Supplement Feature - April 2011
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Design for the Times

Stretch Your Dollars, Boost Your Impact

By Rick Dandes


To-Dos
When designing a park landscape, there are several basic to-dos suggested by planning experts, but the most obvious and simple one is to begin the design process well before breaking ground.

"We're working hard at pre-development before we even get to the design stage," Bell said. "Some questions we initially ask our clients are: What kind of ecology was there in the beginning—not so that we can replace it, but so we can find some level of balance between the old and the new? And that is an extremely exciting development from a design standpoint in landscape architecture and the realm of designing parks."

RDG recently teamed up with an ecology firm to inventory 4,000 park acres, Bell said. "We inventoried areas that were developed and those that weren't. And we did so to gain an understanding of the habitat and how various recreational activities would affect the local ecology. After all, people who want to go birding or people who want to go nature hiking shouldn't have that opportunity taken away from them. A park is a living system for the community, and we want to make sure we capture available land that not only provides recreational opportunities, but also provides opportunities for clean water, cleaner air and greater habitat."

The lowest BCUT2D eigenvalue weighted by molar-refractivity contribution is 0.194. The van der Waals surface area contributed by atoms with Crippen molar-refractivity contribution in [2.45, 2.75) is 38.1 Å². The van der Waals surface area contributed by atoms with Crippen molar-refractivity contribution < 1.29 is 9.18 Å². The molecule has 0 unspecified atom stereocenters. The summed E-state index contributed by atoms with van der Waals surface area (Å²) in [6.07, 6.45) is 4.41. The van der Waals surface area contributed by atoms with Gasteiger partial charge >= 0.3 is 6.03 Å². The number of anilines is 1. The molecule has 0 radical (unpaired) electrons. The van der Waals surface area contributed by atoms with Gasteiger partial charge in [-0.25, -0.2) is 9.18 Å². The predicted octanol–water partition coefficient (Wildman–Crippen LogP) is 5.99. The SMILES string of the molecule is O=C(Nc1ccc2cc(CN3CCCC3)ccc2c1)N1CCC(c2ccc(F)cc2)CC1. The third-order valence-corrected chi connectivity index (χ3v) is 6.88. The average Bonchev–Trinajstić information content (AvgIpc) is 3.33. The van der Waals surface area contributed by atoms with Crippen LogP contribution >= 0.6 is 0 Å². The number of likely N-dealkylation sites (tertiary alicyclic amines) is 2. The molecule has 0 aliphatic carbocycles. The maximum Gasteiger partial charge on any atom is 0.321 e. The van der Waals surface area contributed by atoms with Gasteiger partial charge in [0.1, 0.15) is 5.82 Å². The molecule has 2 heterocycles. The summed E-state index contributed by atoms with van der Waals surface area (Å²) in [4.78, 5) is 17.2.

Scott Crawford, also a partner at RDG, concurred. "We actually have systems that measure how green a project is or how sustainable a project is," he said, "in order to validate that it is environmentally sound and doesn't adversely affect the environment or the ecology of a particular site. Parks are certainly in the forefront of that movement."

Utilizing native plant material as well as installing less bluegrass turf and more native prairie and no-mow kinds of mixes are "must-dos" for any park landscaper these days, Inman contended.

Whatever the landscape design is, make sure it responds specifically to its setting. "Landscapes in parks take a beating," Inman said. "So you need to select plant material that can survive in a public setting. This is not a place for a rose garden. It's not a place for plants that are annuals. But, you do want to give visitors a beautiful visual experience in a setting that's going to last."